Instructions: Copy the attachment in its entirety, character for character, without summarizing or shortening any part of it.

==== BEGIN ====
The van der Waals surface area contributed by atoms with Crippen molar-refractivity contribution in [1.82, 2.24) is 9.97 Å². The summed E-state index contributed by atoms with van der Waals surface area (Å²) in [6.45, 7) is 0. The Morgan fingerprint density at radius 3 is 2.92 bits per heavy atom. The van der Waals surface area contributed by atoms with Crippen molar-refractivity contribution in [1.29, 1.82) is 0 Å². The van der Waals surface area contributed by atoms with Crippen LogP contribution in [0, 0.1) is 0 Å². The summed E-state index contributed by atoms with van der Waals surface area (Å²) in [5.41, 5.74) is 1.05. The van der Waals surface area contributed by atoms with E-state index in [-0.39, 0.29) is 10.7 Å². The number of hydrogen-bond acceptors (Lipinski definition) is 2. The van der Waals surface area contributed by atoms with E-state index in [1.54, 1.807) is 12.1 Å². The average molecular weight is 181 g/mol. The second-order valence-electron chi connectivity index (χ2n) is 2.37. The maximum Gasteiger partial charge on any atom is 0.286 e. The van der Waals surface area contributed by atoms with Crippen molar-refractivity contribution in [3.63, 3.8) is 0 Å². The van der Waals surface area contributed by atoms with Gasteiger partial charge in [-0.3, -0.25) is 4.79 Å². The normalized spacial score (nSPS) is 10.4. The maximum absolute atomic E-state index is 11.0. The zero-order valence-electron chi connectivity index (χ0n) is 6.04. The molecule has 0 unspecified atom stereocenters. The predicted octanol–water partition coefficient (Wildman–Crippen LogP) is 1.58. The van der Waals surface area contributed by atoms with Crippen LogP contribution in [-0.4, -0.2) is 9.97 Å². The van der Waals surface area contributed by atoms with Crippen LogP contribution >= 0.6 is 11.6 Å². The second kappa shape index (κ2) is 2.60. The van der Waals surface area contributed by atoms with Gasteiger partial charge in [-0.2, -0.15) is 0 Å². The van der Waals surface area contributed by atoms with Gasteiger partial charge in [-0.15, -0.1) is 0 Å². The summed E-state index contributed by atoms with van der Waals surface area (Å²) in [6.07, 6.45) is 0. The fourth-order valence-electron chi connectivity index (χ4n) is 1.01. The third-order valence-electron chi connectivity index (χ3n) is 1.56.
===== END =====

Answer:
The van der Waals surface area contributed by atoms with Crippen molar-refractivity contribution in [1.82, 2.24) is 9.97 Å². The summed E-state index contributed by atoms with van der Waals surface area (Å²) in [6.45, 7) is 0. The Morgan fingerprint density at radius 3 is 2.92 bits per heavy atom. The van der Waals surface area contributed by atoms with Crippen molar-refractivity contribution in [1.29, 1.82) is 0 Å². The van der Waals surface area contributed by atoms with Crippen LogP contribution in [0, 0.1) is 0 Å². The summed E-state index contributed by atoms with van der Waals surface area (Å²) in [5.41, 5.74) is 1.05. The van der Waals surface area contributed by atoms with E-state index in [-0.39, 0.29) is 10.7 Å². The number of hydrogen-bond acceptors (Lipinski definition) is 2. The van der Waals surface area contributed by atoms with E-state index in [1.54, 1.807) is 12.1 Å². The average molecular weight is 181 g/mol. The second-order valence-electron chi connectivity index (χ2n) is 2.37. The maximum Gasteiger partial charge on any atom is 0.286 e. The van der Waals surface area contributed by atoms with Crippen molar-refractivity contribution in [3.63, 3.8) is 0 Å². The van der Waals surface area contributed by atoms with Gasteiger partial charge in [-0.3, -0.25) is 4.79 Å². The normalized spacial score (nSPS) is 10.4. The maximum absolute atomic E-state index is 11.0. The zero-order valence-electron chi connectivity index (χ0n) is 6.04. The molecule has 0 unspecified atom stereocenters. The predicted octanol–water partition coefficient (Wildman–Crippen LogP) is 1.58. The van der Waals surface area contributed by atoms with Crippen LogP contribution in [-0.4, -0.2) is 9.97 Å². The van der Waals surface area contributed by atoms with Crippen LogP contribution >= 0.6 is 11.6 Å². The second kappa shape index (κ2) is 2.60. The van der Waals surface area contributed by atoms with Gasteiger partial charge in [-0.2, -0.15) is 0 Å². The van der Waals surface area contributed by atoms with Gasteiger partial charge in [-0.15, -0.1) is 0 Å². The summed E-state index contributed by atoms with van der Waals surface area (Å²) in [6.07, 6.45) is 0. The fourth-order valence-electron chi connectivity index (χ4n) is 1.01. The third-order valence-electron chi connectivity index (χ3n) is 1.56.